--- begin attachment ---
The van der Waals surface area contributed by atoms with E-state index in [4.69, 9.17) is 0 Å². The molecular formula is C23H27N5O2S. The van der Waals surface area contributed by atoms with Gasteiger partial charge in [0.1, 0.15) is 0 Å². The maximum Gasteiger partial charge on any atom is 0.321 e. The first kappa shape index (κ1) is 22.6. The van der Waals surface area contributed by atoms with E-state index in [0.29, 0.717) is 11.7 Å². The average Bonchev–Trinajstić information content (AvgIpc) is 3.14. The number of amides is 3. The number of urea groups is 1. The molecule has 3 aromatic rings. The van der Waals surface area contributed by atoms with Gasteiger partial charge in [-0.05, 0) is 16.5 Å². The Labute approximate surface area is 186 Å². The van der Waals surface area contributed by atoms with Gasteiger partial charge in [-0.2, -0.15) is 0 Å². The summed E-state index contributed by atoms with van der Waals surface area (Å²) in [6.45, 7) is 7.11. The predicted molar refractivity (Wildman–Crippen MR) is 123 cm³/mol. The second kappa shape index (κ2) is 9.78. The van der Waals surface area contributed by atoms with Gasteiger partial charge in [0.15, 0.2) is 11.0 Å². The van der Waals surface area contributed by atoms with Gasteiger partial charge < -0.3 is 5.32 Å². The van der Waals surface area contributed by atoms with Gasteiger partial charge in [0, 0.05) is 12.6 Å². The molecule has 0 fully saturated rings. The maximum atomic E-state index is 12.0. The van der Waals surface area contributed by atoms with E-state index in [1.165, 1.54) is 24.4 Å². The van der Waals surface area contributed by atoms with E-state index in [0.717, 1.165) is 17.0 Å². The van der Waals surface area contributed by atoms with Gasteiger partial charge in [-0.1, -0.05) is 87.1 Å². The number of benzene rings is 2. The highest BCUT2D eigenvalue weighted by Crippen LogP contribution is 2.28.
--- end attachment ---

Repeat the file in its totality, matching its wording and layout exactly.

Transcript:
The van der Waals surface area contributed by atoms with E-state index in [4.69, 9.17) is 0 Å². The molecular formula is C23H27N5O2S. The van der Waals surface area contributed by atoms with Gasteiger partial charge in [0.1, 0.15) is 0 Å². The maximum Gasteiger partial charge on any atom is 0.321 e. The first kappa shape index (κ1) is 22.6. The van der Waals surface area contributed by atoms with E-state index in [0.29, 0.717) is 11.7 Å². The average Bonchev–Trinajstić information content (AvgIpc) is 3.14. The number of amides is 3. The number of urea groups is 1. The molecule has 3 aromatic rings. The van der Waals surface area contributed by atoms with Gasteiger partial charge in [-0.05, 0) is 16.5 Å². The Labute approximate surface area is 186 Å². The van der Waals surface area contributed by atoms with Gasteiger partial charge in [-0.2, -0.15) is 0 Å². The summed E-state index contributed by atoms with van der Waals surface area (Å²) in [6.45, 7) is 7.11. The predicted molar refractivity (Wildman–Crippen MR) is 123 cm³/mol. The second kappa shape index (κ2) is 9.78. The van der Waals surface area contributed by atoms with Gasteiger partial charge in [0.15, 0.2) is 11.0 Å². The van der Waals surface area contributed by atoms with Gasteiger partial charge < -0.3 is 5.32 Å². The van der Waals surface area contributed by atoms with Gasteiger partial charge in [0, 0.05) is 12.6 Å². The molecule has 0 fully saturated rings. The maximum atomic E-state index is 12.0. The van der Waals surface area contributed by atoms with E-state index in [1.165, 1.54) is 24.4 Å². The van der Waals surface area contributed by atoms with E-state index in [0.717, 1.165) is 17.0 Å². The van der Waals surface area contributed by atoms with Gasteiger partial charge in [-0.1, -0.05) is 87.1 Å². The number of benzene rings is 2. The highest BCUT2D eigenvalue weighted by Crippen LogP contribution is 2.28.